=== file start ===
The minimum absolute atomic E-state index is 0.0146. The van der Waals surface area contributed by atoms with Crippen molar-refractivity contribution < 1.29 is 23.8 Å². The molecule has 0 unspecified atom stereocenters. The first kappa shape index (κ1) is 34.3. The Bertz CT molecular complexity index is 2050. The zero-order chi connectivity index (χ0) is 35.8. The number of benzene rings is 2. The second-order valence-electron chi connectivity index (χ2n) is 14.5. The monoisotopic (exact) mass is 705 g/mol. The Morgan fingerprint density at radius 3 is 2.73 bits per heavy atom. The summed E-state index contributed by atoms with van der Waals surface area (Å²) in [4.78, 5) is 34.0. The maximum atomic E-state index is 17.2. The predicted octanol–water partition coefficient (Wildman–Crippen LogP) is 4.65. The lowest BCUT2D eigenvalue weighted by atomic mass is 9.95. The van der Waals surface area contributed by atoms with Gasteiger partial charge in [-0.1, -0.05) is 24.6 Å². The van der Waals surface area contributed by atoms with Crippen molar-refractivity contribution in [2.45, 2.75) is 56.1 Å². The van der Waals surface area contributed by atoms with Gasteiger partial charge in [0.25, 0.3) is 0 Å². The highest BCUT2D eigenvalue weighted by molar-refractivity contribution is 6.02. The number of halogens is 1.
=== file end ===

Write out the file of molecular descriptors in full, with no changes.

The minimum absolute atomic E-state index is 0.0146. The van der Waals surface area contributed by atoms with Crippen molar-refractivity contribution < 1.29 is 23.8 Å². The molecule has 0 unspecified atom stereocenters. The first kappa shape index (κ1) is 34.3. The Bertz CT molecular complexity index is 2050. The zero-order chi connectivity index (χ0) is 35.8. The number of benzene rings is 2. The second-order valence-electron chi connectivity index (χ2n) is 14.5. The monoisotopic (exact) mass is 705 g/mol. The Morgan fingerprint density at radius 3 is 2.73 bits per heavy atom. The summed E-state index contributed by atoms with van der Waals surface area (Å²) in [4.78, 5) is 34.0. The maximum atomic E-state index is 17.2. The predicted octanol–water partition coefficient (Wildman–Crippen LogP) is 4.65. The lowest BCUT2D eigenvalue weighted by atomic mass is 9.95. The van der Waals surface area contributed by atoms with Gasteiger partial charge in [-0.1, -0.05) is 24.6 Å². The van der Waals surface area contributed by atoms with Crippen molar-refractivity contribution in [2.45, 2.75) is 56.1 Å². The van der Waals surface area contributed by atoms with Gasteiger partial charge in [0.25, 0.3) is 0 Å². The highest BCUT2D eigenvalue weighted by molar-refractivity contribution is 6.02. The number of halogens is 1.